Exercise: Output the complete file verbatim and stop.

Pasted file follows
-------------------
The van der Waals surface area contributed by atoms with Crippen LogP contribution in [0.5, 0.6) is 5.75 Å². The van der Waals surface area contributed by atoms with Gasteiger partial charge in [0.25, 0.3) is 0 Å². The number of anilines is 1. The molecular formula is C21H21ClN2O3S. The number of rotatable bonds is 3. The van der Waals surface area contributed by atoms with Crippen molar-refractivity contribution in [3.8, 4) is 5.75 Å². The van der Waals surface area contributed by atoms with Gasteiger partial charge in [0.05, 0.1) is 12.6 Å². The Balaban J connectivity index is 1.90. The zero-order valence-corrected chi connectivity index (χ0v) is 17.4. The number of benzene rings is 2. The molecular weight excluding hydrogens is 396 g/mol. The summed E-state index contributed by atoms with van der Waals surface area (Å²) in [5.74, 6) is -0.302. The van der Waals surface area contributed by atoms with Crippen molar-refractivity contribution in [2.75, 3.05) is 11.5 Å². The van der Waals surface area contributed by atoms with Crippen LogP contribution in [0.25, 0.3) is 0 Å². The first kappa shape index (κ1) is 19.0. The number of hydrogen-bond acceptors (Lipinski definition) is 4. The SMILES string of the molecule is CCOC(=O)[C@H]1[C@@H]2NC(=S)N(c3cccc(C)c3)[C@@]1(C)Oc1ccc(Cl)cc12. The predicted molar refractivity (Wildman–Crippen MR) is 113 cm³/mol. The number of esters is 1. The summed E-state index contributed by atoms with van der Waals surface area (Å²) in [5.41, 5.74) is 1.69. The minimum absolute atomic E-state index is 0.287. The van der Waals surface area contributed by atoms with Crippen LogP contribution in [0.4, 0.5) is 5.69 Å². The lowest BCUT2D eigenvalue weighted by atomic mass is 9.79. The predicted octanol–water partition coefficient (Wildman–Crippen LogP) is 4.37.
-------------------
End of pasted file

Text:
The van der Waals surface area contributed by atoms with Crippen LogP contribution in [0.5, 0.6) is 5.75 Å². The van der Waals surface area contributed by atoms with Gasteiger partial charge in [0.25, 0.3) is 0 Å². The number of anilines is 1. The molecular formula is C21H21ClN2O3S. The number of rotatable bonds is 3. The van der Waals surface area contributed by atoms with Crippen molar-refractivity contribution in [3.8, 4) is 5.75 Å². The van der Waals surface area contributed by atoms with Gasteiger partial charge in [0.05, 0.1) is 12.6 Å². The Balaban J connectivity index is 1.90. The zero-order valence-corrected chi connectivity index (χ0v) is 17.4. The number of benzene rings is 2. The molecular weight excluding hydrogens is 396 g/mol. The summed E-state index contributed by atoms with van der Waals surface area (Å²) in [5.74, 6) is -0.302. The van der Waals surface area contributed by atoms with Crippen molar-refractivity contribution in [2.75, 3.05) is 11.5 Å². The van der Waals surface area contributed by atoms with Crippen LogP contribution in [0.25, 0.3) is 0 Å². The first kappa shape index (κ1) is 19.0. The number of hydrogen-bond acceptors (Lipinski definition) is 4. The SMILES string of the molecule is CCOC(=O)[C@H]1[C@@H]2NC(=S)N(c3cccc(C)c3)[C@@]1(C)Oc1ccc(Cl)cc12. The predicted molar refractivity (Wildman–Crippen MR) is 113 cm³/mol. The number of esters is 1. The summed E-state index contributed by atoms with van der Waals surface area (Å²) in [5.41, 5.74) is 1.69. The minimum absolute atomic E-state index is 0.287. The van der Waals surface area contributed by atoms with Crippen LogP contribution in [0.4, 0.5) is 5.69 Å². The lowest BCUT2D eigenvalue weighted by atomic mass is 9.79. The predicted octanol–water partition coefficient (Wildman–Crippen LogP) is 4.37.